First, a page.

Have we told you about the spitting yet? You’ll love the spitting. Well, it’s not so much the spitting but the sounds that are made to get to the spitting part. Just try it: make a ‘gggg’ sound from deep in your throat, make it last a few seconds and then try again. Repeat this process a few times and spit when needed. Once you’ve got that one out of the way, you are ready for an almighty burp. But wait, before you let it go, make sure you are right next to somebody’s ear and then let it all out. There, feel much better? And don’t think because you are young or female that you are exempt from spitting. They all do it, everywhere. Yes, even in restaurants, supermarkets, on the street, in the toilets, in temples, just everywhere!
We’ve also decided not to pursue a career in the music or film industry, or anything else that could attract paparazzi. In the beginning it makes you feel pretty good about yourself that so many strangers want a photo of you, even with you. And of course Lara is extremely popular too, also whilst driving and the Chinese get their cameras and phones out to snap a picture of our amazingly cool looking Lara. The number of people posing in front of Lara to have their picture taken is crazy. We’ve all seen it before, but the Chinese are definitely trigger-happy! After a while it becomes a bit annoying though. Having a camera shoved in your face at every moment of the day is not nice (it makes picking your nose in private so much harder too).
The last thing we want to mention here is the number of Chinese. Hundreds and hundreds flock to tourist attractions like bees to a honey pot. The scary thing is that we were here in the low season. High season started around the time we were heading for the Mongolian border. They all want the same thing, ride in a golf buggy around the attraction or park, get on the cable car, have their photos taken by ‘professional’ photographers (preferably in rented traditional costumes). It is like a giant heard of sheep. One incident we still cannot believe: every passenger on our boat trip to the Three Little Gorges was ‘given’ a key ring and then asked to pay for it. Every Chinese person paid up for the ugly thing, and the guide look astonished when we gave the ugly thing back to him…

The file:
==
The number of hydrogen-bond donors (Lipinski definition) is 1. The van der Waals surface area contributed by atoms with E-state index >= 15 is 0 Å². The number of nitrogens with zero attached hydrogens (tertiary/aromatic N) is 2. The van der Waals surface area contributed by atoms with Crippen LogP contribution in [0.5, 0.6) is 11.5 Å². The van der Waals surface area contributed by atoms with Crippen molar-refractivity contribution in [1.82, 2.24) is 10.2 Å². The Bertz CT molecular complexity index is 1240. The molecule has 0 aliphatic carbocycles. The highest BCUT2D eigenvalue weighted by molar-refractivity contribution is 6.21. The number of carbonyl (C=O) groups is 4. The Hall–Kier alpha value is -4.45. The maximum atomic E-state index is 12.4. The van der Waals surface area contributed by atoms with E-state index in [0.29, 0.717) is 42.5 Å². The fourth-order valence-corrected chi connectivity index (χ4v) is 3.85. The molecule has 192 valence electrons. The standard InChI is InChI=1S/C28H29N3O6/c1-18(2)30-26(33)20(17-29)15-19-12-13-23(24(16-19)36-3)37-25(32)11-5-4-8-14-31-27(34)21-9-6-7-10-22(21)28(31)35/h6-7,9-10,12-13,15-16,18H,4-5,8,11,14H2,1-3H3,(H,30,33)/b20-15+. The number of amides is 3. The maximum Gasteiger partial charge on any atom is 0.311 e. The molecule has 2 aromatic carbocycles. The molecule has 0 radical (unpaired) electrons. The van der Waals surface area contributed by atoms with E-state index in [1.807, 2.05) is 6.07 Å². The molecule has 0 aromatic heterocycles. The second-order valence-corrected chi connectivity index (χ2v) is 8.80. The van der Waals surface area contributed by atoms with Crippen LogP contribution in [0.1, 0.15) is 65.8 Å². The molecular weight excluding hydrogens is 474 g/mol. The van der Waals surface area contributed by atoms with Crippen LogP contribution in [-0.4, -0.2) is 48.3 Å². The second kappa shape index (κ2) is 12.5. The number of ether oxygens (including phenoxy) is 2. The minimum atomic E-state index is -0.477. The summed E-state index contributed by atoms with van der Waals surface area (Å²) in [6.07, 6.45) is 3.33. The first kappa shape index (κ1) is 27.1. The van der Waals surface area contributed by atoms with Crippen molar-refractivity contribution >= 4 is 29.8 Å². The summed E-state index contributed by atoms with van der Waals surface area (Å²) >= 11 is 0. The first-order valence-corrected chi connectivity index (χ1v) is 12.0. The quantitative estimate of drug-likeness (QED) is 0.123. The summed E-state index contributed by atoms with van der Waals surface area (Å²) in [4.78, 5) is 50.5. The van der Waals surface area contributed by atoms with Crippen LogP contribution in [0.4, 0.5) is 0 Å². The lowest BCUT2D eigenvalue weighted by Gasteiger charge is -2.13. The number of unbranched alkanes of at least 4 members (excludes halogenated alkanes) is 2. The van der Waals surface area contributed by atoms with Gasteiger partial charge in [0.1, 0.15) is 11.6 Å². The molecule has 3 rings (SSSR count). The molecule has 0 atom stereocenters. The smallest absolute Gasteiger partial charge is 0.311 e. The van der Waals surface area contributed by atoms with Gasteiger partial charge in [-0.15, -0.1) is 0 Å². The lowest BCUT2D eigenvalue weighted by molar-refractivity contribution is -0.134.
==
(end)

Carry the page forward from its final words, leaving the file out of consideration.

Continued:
China is not just full of people like the ones we just described, we know we are generalising, and we have definitely met our fair share of wonderful Chinese people who are very polite, extremely helpful and very interesting to talk to. We even ate at a restaurant once where nobody talked loudly or spat all evening!